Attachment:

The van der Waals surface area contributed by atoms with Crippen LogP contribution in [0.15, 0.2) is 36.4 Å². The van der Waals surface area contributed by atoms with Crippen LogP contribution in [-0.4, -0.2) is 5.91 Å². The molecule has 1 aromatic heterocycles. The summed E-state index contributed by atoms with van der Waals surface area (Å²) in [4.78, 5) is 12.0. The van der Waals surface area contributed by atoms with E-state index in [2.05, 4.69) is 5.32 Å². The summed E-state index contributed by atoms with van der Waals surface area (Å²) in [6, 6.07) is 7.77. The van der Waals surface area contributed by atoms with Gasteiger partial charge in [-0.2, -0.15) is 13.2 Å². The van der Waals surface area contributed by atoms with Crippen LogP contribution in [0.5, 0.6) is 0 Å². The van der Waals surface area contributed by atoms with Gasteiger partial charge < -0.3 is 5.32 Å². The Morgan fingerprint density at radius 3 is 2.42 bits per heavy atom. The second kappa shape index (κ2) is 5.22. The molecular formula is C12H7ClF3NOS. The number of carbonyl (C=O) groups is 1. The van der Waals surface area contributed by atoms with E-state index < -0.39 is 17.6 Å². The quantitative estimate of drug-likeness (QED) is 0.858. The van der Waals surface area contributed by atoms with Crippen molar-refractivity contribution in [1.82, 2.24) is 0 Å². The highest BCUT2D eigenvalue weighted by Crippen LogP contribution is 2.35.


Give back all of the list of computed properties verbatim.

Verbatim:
The van der Waals surface area contributed by atoms with Crippen LogP contribution in [0.15, 0.2) is 36.4 Å². The van der Waals surface area contributed by atoms with Crippen LogP contribution in [-0.4, -0.2) is 5.91 Å². The molecule has 1 aromatic heterocycles. The summed E-state index contributed by atoms with van der Waals surface area (Å²) in [4.78, 5) is 12.0. The van der Waals surface area contributed by atoms with E-state index in [2.05, 4.69) is 5.32 Å². The summed E-state index contributed by atoms with van der Waals surface area (Å²) in [6, 6.07) is 7.77. The van der Waals surface area contributed by atoms with Gasteiger partial charge in [-0.2, -0.15) is 13.2 Å². The van der Waals surface area contributed by atoms with Crippen LogP contribution in [0.5, 0.6) is 0 Å². The van der Waals surface area contributed by atoms with Gasteiger partial charge < -0.3 is 5.32 Å². The Morgan fingerprint density at radius 3 is 2.42 bits per heavy atom. The second kappa shape index (κ2) is 5.22. The molecular formula is C12H7ClF3NOS. The number of carbonyl (C=O) groups is 1. The van der Waals surface area contributed by atoms with E-state index < -0.39 is 17.6 Å². The quantitative estimate of drug-likeness (QED) is 0.858. The van der Waals surface area contributed by atoms with Crippen molar-refractivity contribution in [1.82, 2.24) is 0 Å². The highest BCUT2D eigenvalue weighted by Crippen LogP contribution is 2.35.